(Champs of the world, by Anna Kessel, The Observer, Sunday 5 April 2009 at
Many Jamaican-born athletes have chosen to compete for other nations. Linford Christie was born in Saint Andrew, Jamaica. He immigrated to Britain at the age of seven and competed for them. He won three European Championship golds, three Commonwealth golds, one World gold and an Olympic Gold medal in the 100m. Tessa Sanderson was born in Saint Catherine, Jamaica. She immigrated to Britain and she won two Commonwealth golds and an Olympic Gold for her adopted nation. Former world record holder Donovan Bailey was born in Manchester, Jamaica but immigrated to Canada at the age of 13. He went on to win 3 World Championship golds and 2 Olympic Golds for Canada. Sanya Richards was born in Kingston, Jamaica. she moved to America at twelve years old. Despite being the daughter of a Jamaican football player Sanya chose to compete for the United States. In 2005 she won a silver medal at the World Championships and in 2008 won Olympic bronze. However in 2009 she finally fulfilled her potential by becoming world champion in the 400m. Canadian Ben Johnson was born in Falmouth, Jamaica and immigrated to Canada at the age of 15. He won two Olympic bronzes. Angella Taylor was born in Jamaica but competed for Canada. She won two Commonwealth golds. It was later discovered that she was part of a doping regime with Ben Johnson. Sprinter Charmaine Crooks competed at four consecutive Olympics for Canada winning a silver medal in the 4x400m relay but was actually born in Mandeville, Jamaica. High jumper Germaine Mason originally competed for Jamaica as he was born in Kingston but switched to Great Britain as his father was born there. He won an Olympic silver medal in 2008.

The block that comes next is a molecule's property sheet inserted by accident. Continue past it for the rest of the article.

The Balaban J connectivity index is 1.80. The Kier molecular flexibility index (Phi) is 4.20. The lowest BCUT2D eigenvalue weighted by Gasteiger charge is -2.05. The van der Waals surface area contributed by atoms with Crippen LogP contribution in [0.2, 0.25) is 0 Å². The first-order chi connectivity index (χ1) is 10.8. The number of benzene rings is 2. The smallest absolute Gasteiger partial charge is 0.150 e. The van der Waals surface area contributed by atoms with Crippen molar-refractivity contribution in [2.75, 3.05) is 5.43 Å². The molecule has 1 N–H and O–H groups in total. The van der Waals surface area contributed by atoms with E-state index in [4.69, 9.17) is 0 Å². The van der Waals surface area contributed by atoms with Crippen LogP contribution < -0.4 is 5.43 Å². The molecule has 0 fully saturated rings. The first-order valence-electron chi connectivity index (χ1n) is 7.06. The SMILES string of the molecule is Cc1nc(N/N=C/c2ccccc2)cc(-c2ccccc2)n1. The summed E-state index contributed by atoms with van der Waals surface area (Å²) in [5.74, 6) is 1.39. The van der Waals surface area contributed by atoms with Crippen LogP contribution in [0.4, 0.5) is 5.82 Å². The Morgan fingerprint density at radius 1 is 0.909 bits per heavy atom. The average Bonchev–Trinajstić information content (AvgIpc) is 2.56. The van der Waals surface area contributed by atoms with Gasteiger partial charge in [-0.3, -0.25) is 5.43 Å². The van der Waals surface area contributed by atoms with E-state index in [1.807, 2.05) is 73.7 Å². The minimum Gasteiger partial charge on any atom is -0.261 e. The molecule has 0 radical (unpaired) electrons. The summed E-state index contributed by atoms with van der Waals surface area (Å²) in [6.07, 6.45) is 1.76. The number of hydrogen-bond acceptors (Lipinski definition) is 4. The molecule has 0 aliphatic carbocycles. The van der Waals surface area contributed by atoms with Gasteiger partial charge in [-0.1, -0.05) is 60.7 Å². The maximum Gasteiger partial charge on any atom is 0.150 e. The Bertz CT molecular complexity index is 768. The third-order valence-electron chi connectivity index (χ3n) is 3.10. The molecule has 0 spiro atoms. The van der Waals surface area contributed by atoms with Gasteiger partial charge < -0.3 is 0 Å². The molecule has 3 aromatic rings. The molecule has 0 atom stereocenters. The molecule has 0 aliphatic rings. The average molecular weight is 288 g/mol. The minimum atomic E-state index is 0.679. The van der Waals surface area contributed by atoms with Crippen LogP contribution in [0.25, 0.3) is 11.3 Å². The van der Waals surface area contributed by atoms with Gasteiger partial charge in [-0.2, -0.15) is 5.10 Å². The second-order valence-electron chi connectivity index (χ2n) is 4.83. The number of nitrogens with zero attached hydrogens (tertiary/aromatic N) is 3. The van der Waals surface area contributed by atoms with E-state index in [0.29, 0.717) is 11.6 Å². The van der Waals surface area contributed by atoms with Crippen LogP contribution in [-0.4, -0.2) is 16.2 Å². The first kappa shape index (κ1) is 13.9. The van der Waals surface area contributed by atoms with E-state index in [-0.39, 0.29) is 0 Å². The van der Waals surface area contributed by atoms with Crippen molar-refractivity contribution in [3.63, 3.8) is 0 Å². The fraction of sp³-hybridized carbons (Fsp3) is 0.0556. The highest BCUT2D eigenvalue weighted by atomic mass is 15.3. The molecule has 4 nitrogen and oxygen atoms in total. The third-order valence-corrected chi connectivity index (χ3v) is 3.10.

Veronica Campbell Brown
Adidas Grand Prix

Veronica Campbell Brown
Reuters: Danny Moloshok at

Veronica Campbell Brown
200m double

Asafa Powell
AFP: Emiliano Grillotti at

Relay team Beijing Olympic
Left to right: Powell, Carter, Bolt and Frater

Bridget Foster-Hylton
Berlin Germany 2009
First Jamaican to win Gold in 110 Hurdles and oldest ever
Getty Images

Jamaica now gains top rankings in athletics consistently, especially when measured per capita. In relation to some events (eg.100 and 400m) and individual rankings, Jamaica also leads the pack! The seed is sown in the culture, they all love athletics -they love to run! That spirit is evident from even pre-school fundays,where even the little babies run races!
Jamaica dominates the Caribbean championships every year! Herb McKenley, Merlene Ottey, Donald Quarrie, and Arthur Wint are among some of the famous older names in Jamaica's athletics. But nowadays, you will hear of Sherone Simpson, Veronica Campbell, James Beckford, Asafa Powell and Usain Bolt, for example, are some of the dominant names in their disciplines- anywhere in the world.
The Jamaican people walked more than 20 miles weekly up and down the steep terrain of the countryside. This was their only means of getting to school, church, running errands and enjoying the pursuits of leisure. These activities provided an invaluable but unconscious physical preparation for athletics. This unconscious preparation was carried to another level by the coordination and rhythm acquired from hours spent performing African-derived popular dances.
The Jamaican capacity for sprinting was also attributed to genetic factors. It was in their African forebears that generous portions of the fast-twitch muscle fibers found in the elite sprinter were genetically developed.
(Arnold Bertram, Contributor, Friday, February 19, 2010 at